Alliance Defending Freedom grants to American College of Pediatricians to discredit WPATH SOC, 2018-2019

These “expert” pediatricians were paid by a far-right legal group to come up with evidence to attack the WPATH transgender standards of care

What this is: Leaked documents show the anti-LGBT legal group Alliance Defending Freedom paying manufactured experts to attack WPATH’s transgender standards of care, asking them to find evidence for harmful anti-trans myths that they knew were baseless and unsubstantiated. This is an original finding and report by Zinnia Jones (she/her), a transgender Florida resident of 11 years whose access to HRT is now jeopardized by the enactment of state law and policy based on work from these same experts.

Detailed summary: From 2019 onward, states across the US have been faced with an intensely active wave of reused anti-trans experts, recurring characters who keep repeating the same spurious arguments against gender-affirming care in court cases, legislatures, and other policy bodies. Where did they come from, and why did this start happening?

  • Due to the Florida-based anti-LGBT hate group American College of Pediatricians choosing to set one of their Google Drive folders to be publicly viewable by anyone, files were released this month showing the contents of their staff’s communications and other working notes over several years.
  • These documents included records of the Alliance Defending Freedom – another hate group who are also responsible for bringing the mifepristone case with ACP as a plaintiff – approaching ACP’s leaders in 2018 and 2019 to offer them a grant of $10,000 or more. The ADF wanted the pediatricians “to draft a white paper that refutes the WPATH Standards of Care”, “for use in litigation and should also benefit many other allies at State and Federal Level”.
  • ACP’s president Quentin Van Meter and executive director Michelle Cretella promptly got to work on this “Special Project”, and the ADF hosted expert witness workshops at ACP’s conferences. ACP members including Van Meter went on to present anti-trans testimony in several ADF-litigated cases and ADF-involved trans youth care bans.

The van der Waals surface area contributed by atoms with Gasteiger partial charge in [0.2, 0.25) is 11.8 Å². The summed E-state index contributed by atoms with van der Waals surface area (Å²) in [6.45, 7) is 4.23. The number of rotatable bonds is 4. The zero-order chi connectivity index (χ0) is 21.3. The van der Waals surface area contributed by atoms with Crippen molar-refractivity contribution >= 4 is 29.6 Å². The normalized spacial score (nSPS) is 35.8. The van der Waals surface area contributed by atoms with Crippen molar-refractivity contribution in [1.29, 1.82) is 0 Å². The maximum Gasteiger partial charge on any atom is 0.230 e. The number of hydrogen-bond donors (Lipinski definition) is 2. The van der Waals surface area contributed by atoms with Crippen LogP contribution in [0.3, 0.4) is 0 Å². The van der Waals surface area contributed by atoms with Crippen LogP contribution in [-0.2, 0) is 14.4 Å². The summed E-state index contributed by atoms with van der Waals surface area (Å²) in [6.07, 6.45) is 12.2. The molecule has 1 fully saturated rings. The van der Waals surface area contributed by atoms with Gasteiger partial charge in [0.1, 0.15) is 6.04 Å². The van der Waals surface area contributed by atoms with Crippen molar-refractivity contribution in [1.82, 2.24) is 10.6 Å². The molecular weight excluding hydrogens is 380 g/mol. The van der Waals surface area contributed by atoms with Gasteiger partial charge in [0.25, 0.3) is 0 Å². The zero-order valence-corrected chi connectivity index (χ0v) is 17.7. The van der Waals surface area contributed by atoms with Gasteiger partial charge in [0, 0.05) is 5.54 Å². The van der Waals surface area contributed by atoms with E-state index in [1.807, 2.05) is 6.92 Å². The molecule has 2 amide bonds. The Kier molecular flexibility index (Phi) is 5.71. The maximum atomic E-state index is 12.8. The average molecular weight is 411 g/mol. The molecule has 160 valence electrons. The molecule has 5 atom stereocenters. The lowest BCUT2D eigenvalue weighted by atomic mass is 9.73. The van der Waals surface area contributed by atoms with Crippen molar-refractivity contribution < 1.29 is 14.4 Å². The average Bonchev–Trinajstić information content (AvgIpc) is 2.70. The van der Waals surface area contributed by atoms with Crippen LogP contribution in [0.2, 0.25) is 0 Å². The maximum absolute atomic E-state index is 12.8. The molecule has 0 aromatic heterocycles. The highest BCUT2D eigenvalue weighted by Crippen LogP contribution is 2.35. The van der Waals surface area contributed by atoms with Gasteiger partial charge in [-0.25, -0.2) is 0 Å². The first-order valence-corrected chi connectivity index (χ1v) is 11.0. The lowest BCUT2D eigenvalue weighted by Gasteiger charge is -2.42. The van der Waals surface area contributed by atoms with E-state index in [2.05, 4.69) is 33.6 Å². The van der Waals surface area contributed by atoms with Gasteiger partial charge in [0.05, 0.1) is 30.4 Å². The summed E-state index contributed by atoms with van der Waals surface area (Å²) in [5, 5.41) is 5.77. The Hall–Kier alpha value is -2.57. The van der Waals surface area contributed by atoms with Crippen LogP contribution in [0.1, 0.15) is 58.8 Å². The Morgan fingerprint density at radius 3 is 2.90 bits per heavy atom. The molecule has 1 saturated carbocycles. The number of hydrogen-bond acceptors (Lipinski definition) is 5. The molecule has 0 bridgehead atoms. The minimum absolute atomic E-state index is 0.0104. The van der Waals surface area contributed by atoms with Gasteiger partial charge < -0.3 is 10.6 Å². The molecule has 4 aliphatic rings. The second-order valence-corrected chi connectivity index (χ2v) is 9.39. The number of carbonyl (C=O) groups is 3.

In May 2022, Van Meter authored a sham report for Florida Medicaid to justify their trans coverage exclusion, mostly drawing from previous ACP position statements; court filings later revealed Michelle Cretella was recommended by the Florida governor’s office, and she pointed the way to all the other anti-trans experts hired by Florida in 2022 to support the Medicaid exclusion of transition care.

  • One notable document found in the ACP’s drive contains “Transgender Research Requests”, with the ADF asking Cretella and other ACP leaders to “substantiate” now-commonplace anti-trans talking points. These included bizarre claims by the ADF such as “it is normal during adolescence for children to go through a phase when they identify (to some degree) with the opposite sex”, and “For those who have undergone hormone therapy and genital change surgery, a paper that says they are no happier (and perhaps worse off if the research supports it)”.
  • The ADF was asking this anti-trans group to come up with anything that could support the arguments they were already planning to make.
  • This appears to be one of the very sites where those baseless myths about suicide, social contagion and other supposed harms, now regularly repeated in court cases and testimony and uncritically accepted by the mainstream right wing, were conceived and gestated.

These same experts then substantially reused these work products in their reports for Florida Medicaid, a public health agency whose accepted standards determination process is supposed to be a transparent and open-ended evaluation of peer-reviewed medical evidence.

Altogether, these documents appear to demonstrate a paid smear by a hate group and right-wing law firm against a leading professional transgender healthcare organization following the best available evidence and medical practices, as well as misconduct on the part of ACP experts who reused this work in their reports for a Florida public health agency.